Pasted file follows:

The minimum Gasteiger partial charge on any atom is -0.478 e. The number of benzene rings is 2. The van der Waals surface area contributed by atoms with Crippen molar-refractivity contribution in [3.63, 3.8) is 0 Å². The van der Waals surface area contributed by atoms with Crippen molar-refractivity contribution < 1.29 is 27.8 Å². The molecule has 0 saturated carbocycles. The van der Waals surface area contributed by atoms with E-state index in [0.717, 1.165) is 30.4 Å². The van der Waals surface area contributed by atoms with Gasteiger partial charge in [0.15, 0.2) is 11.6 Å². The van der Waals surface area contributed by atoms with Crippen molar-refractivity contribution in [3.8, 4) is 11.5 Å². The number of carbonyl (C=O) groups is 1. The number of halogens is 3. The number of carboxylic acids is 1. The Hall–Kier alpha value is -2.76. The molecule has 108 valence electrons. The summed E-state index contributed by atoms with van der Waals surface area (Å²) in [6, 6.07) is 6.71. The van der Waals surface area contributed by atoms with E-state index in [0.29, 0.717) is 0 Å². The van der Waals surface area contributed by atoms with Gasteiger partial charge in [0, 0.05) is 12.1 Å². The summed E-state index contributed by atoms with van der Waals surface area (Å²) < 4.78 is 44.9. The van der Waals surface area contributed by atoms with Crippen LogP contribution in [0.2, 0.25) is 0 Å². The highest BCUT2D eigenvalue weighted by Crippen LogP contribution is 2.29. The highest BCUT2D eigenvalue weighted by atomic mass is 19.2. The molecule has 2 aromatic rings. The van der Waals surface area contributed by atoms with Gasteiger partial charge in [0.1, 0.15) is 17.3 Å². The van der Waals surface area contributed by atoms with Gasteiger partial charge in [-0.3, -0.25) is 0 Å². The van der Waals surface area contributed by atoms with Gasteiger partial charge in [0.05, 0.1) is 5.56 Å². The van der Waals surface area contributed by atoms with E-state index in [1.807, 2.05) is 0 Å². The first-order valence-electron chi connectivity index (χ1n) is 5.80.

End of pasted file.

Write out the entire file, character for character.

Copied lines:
The minimum Gasteiger partial charge on any atom is -0.478 e. The number of benzene rings is 2. The van der Waals surface area contributed by atoms with Crippen molar-refractivity contribution in [3.63, 3.8) is 0 Å². The van der Waals surface area contributed by atoms with Crippen molar-refractivity contribution < 1.29 is 27.8 Å². The molecule has 0 saturated carbocycles. The van der Waals surface area contributed by atoms with E-state index in [0.717, 1.165) is 30.4 Å². The van der Waals surface area contributed by atoms with Gasteiger partial charge in [0.15, 0.2) is 11.6 Å². The van der Waals surface area contributed by atoms with Crippen molar-refractivity contribution in [3.8, 4) is 11.5 Å². The number of carbonyl (C=O) groups is 1. The number of halogens is 3. The number of carboxylic acids is 1. The Hall–Kier alpha value is -2.76. The molecule has 108 valence electrons. The summed E-state index contributed by atoms with van der Waals surface area (Å²) in [6, 6.07) is 6.71. The van der Waals surface area contributed by atoms with E-state index in [0.29, 0.717) is 0 Å². The van der Waals surface area contributed by atoms with Gasteiger partial charge in [0, 0.05) is 12.1 Å². The summed E-state index contributed by atoms with van der Waals surface area (Å²) < 4.78 is 44.9. The van der Waals surface area contributed by atoms with Crippen LogP contribution in [0.2, 0.25) is 0 Å². The highest BCUT2D eigenvalue weighted by Crippen LogP contribution is 2.29. The highest BCUT2D eigenvalue weighted by atomic mass is 19.2. The molecule has 2 aromatic rings. The van der Waals surface area contributed by atoms with Gasteiger partial charge in [0.1, 0.15) is 17.3 Å². The van der Waals surface area contributed by atoms with Gasteiger partial charge in [-0.3, -0.25) is 0 Å². The van der Waals surface area contributed by atoms with Gasteiger partial charge in [0.05, 0.1) is 5.56 Å². The van der Waals surface area contributed by atoms with E-state index in [1.807, 2.05) is 0 Å². The first-order valence-electron chi connectivity index (χ1n) is 5.80.